Coefficient of Conservatism:
Coefficient of Wetness:
CANADIAN FLY HONEYSUCKLE
Forests of all kinds: beech-maple-hemlock, aspen, oak, mature red and white pine, spruce-fir, and mixed conifer-hardwoods; swamps, especially cedar.
The characteristic cilia on the leaves may be hard to see in very young material and some of them may be eroded away on very old material. The two typically conic-cylindric berries generally diverge in opposite directions at the summit of the peduncle. Occasionally flowering peduncles are as short as 8 mm, but they are glabrous, as are the bracts, whereas in L. villosa the peduncles and bracts are usually puberulent, hairy, or ciliate.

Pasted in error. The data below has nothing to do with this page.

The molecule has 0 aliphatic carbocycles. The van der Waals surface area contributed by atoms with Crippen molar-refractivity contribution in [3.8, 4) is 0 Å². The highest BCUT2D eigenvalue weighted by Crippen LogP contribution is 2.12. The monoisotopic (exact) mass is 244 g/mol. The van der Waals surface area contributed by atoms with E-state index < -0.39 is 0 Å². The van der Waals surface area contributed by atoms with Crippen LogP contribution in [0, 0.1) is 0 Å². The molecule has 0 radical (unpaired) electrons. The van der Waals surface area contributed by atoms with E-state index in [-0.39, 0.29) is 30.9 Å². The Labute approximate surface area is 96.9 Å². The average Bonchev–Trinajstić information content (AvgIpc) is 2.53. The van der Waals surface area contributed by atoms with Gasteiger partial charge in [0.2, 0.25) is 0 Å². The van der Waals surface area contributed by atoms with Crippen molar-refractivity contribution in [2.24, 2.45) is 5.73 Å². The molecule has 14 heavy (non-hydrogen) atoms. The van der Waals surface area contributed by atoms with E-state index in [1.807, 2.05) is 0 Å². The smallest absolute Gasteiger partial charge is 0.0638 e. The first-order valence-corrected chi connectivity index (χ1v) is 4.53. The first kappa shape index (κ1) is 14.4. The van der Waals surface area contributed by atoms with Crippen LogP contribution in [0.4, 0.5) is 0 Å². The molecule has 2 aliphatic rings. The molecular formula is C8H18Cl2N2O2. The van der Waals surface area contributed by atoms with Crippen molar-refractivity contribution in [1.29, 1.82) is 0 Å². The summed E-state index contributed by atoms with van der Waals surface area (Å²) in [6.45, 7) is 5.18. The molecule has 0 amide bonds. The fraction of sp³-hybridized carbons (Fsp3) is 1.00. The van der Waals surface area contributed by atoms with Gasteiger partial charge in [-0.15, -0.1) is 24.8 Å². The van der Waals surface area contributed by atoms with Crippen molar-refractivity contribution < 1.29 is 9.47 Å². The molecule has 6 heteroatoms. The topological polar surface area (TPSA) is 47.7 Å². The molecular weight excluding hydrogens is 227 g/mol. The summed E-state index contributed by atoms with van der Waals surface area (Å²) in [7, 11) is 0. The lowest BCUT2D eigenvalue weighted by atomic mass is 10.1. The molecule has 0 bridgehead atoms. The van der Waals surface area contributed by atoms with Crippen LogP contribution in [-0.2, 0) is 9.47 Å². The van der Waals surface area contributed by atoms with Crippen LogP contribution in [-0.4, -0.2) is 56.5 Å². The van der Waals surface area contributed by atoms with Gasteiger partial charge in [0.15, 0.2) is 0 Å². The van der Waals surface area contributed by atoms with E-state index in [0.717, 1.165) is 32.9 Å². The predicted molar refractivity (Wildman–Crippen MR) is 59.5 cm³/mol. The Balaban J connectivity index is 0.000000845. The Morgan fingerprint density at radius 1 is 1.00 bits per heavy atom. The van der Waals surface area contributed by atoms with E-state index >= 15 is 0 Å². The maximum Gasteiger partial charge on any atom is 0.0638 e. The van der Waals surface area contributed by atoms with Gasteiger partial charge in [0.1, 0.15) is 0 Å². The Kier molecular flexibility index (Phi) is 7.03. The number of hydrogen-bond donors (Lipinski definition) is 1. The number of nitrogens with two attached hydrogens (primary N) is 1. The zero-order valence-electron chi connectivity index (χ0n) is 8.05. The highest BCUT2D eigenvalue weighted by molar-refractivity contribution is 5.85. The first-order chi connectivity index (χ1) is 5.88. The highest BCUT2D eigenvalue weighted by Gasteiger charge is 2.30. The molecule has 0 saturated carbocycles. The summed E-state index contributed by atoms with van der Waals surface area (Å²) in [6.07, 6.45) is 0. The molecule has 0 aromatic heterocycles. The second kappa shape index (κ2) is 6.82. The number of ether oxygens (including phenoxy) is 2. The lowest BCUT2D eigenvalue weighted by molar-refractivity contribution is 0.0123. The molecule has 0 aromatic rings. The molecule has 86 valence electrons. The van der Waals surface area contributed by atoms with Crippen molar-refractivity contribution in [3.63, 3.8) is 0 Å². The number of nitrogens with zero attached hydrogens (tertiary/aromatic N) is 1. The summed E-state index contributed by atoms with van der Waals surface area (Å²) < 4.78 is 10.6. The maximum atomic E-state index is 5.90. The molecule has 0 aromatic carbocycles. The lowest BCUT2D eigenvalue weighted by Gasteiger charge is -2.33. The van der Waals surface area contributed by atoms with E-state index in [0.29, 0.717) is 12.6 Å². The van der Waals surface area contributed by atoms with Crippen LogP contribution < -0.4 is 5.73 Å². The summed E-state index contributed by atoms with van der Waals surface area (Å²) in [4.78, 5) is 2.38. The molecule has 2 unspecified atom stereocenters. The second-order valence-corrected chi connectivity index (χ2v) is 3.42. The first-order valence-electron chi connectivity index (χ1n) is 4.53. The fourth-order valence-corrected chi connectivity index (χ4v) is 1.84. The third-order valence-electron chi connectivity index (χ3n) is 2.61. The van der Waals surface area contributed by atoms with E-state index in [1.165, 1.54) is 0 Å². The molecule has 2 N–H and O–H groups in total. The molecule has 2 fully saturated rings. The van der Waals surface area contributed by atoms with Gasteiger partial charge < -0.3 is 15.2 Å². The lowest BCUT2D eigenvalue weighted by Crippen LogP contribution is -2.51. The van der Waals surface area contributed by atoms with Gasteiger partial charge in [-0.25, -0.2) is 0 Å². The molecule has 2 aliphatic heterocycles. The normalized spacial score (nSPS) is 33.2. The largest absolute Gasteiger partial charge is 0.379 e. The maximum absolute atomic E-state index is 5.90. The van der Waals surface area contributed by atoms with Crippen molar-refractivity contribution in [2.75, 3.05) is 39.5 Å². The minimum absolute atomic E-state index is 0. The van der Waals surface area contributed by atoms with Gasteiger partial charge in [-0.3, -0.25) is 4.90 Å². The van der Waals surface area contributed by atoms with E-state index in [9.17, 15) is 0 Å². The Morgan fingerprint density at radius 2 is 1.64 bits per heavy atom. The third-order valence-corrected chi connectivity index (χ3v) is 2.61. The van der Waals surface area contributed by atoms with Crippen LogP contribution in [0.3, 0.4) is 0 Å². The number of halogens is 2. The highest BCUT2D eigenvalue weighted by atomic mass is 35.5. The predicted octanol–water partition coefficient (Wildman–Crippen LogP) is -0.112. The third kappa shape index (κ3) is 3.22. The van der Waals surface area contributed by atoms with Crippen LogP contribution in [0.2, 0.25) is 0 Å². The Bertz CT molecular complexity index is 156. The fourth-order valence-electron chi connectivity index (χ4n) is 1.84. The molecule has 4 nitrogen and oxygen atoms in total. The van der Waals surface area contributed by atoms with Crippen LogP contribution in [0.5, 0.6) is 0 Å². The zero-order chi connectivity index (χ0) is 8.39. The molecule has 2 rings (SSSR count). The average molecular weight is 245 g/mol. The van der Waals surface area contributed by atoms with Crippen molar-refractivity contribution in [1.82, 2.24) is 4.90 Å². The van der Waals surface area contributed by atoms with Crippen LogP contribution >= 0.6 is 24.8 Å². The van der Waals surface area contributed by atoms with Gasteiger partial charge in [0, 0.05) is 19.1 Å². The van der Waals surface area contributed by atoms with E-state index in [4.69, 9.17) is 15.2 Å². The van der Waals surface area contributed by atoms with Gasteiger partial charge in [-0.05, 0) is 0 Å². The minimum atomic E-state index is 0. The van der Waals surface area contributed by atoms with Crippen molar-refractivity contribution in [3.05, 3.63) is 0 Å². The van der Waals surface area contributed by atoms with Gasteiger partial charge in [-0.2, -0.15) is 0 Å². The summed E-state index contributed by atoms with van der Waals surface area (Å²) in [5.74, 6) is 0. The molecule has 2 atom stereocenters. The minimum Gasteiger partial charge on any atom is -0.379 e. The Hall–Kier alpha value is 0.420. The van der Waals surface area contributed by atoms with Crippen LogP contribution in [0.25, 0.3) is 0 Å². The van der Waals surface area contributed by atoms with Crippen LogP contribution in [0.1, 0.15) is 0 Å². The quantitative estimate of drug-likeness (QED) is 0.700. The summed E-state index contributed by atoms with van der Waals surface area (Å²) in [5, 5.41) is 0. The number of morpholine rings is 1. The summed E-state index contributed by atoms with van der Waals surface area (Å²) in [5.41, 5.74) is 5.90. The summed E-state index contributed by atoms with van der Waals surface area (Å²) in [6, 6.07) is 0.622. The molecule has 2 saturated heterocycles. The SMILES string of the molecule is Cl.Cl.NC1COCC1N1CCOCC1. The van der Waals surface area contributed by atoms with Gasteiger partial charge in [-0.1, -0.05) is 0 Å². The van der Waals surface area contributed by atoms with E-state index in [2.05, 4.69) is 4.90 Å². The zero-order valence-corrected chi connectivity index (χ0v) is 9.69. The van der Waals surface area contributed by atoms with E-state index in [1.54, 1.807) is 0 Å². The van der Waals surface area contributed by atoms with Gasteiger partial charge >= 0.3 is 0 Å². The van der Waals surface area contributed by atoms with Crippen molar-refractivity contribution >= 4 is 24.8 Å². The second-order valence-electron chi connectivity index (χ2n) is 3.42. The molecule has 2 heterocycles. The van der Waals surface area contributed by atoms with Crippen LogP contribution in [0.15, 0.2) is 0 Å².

This as a distinctive small shrub, part of the spring flush of bloom in Michigan woodlands. The yellow bells, sometimes flushed purple, are subtly attractive.